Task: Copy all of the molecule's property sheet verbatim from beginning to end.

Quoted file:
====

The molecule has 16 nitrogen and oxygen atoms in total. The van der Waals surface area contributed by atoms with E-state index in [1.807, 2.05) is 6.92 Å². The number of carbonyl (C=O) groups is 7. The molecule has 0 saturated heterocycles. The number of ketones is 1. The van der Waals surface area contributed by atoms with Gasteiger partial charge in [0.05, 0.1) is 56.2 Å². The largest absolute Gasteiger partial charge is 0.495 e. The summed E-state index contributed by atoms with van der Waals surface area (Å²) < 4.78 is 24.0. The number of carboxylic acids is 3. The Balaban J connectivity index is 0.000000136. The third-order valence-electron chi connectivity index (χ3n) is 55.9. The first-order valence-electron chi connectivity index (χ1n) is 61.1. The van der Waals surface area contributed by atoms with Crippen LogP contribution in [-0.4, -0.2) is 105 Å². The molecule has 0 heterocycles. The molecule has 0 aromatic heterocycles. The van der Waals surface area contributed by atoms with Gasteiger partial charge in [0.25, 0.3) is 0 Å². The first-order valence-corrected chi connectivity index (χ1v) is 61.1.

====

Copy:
The molecule has 16 nitrogen and oxygen atoms in total. The van der Waals surface area contributed by atoms with E-state index in [1.807, 2.05) is 6.92 Å². The number of carbonyl (C=O) groups is 7. The molecule has 0 saturated heterocycles. The number of ketones is 1. The van der Waals surface area contributed by atoms with Gasteiger partial charge in [0.05, 0.1) is 56.2 Å². The largest absolute Gasteiger partial charge is 0.495 e. The summed E-state index contributed by atoms with van der Waals surface area (Å²) < 4.78 is 24.0. The number of carboxylic acids is 3. The Balaban J connectivity index is 0.000000136. The third-order valence-electron chi connectivity index (χ3n) is 55.9. The first-order valence-electron chi connectivity index (χ1n) is 61.1. The van der Waals surface area contributed by atoms with Crippen LogP contribution in [-0.4, -0.2) is 105 Å². The molecule has 0 heterocycles. The molecule has 0 aromatic heterocycles. The van der Waals surface area contributed by atoms with Gasteiger partial charge in [0.25, 0.3) is 0 Å². The first-order valence-corrected chi connectivity index (χ1v) is 61.1.